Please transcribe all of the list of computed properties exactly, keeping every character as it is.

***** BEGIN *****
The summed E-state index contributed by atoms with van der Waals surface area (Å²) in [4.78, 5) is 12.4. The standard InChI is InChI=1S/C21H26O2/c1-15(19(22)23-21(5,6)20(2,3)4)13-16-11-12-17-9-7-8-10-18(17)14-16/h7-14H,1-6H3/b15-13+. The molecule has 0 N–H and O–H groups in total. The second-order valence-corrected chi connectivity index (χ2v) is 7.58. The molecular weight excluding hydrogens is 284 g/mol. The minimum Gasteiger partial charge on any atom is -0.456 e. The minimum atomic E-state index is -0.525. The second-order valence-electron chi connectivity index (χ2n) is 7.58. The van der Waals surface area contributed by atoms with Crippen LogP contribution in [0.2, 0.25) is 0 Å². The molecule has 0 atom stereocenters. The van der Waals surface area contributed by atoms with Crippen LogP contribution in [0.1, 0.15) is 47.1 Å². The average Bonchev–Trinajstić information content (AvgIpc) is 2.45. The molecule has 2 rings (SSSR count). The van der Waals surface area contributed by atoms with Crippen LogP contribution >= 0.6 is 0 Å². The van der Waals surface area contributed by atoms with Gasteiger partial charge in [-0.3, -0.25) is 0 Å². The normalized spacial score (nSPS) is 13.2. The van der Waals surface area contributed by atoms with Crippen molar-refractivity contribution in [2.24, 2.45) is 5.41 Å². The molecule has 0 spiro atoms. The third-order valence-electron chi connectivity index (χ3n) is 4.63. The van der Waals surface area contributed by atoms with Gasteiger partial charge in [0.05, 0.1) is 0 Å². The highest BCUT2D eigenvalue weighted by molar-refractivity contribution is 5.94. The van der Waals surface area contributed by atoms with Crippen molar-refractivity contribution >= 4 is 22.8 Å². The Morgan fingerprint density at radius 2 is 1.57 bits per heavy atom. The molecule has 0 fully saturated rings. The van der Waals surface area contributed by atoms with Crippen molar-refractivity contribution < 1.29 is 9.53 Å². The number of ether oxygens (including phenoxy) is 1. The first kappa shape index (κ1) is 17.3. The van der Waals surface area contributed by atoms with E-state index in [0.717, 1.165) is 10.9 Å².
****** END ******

The summed E-state index contributed by atoms with van der Waals surface area (Å²) in [4.78, 5) is 12.4. The standard InChI is InChI=1S/C21H26O2/c1-15(19(22)23-21(5,6)20(2,3)4)13-16-11-12-17-9-7-8-10-18(17)14-16/h7-14H,1-6H3/b15-13+. The molecule has 0 N–H and O–H groups in total. The second-order valence-corrected chi connectivity index (χ2v) is 7.58. The molecular weight excluding hydrogens is 284 g/mol. The minimum Gasteiger partial charge on any atom is -0.456 e. The minimum atomic E-state index is -0.525. The second-order valence-electron chi connectivity index (χ2n) is 7.58. The van der Waals surface area contributed by atoms with Crippen LogP contribution in [0.2, 0.25) is 0 Å². The molecule has 0 atom stereocenters. The van der Waals surface area contributed by atoms with Crippen LogP contribution in [0.1, 0.15) is 47.1 Å². The average Bonchev–Trinajstić information content (AvgIpc) is 2.45. The molecule has 2 rings (SSSR count). The van der Waals surface area contributed by atoms with Crippen LogP contribution >= 0.6 is 0 Å². The van der Waals surface area contributed by atoms with Gasteiger partial charge in [-0.3, -0.25) is 0 Å². The normalized spacial score (nSPS) is 13.2. The van der Waals surface area contributed by atoms with Crippen molar-refractivity contribution in [2.24, 2.45) is 5.41 Å². The molecule has 0 spiro atoms. The third-order valence-electron chi connectivity index (χ3n) is 4.63. The van der Waals surface area contributed by atoms with Gasteiger partial charge in [0.05, 0.1) is 0 Å². The highest BCUT2D eigenvalue weighted by molar-refractivity contribution is 5.94. The van der Waals surface area contributed by atoms with Crippen molar-refractivity contribution >= 4 is 22.8 Å². The Morgan fingerprint density at radius 2 is 1.57 bits per heavy atom. The molecule has 0 fully saturated rings. The van der Waals surface area contributed by atoms with Crippen molar-refractivity contribution < 1.29 is 9.53 Å². The number of ether oxygens (including phenoxy) is 1. The first kappa shape index (κ1) is 17.3. The van der Waals surface area contributed by atoms with E-state index in [0.717, 1.165) is 10.9 Å².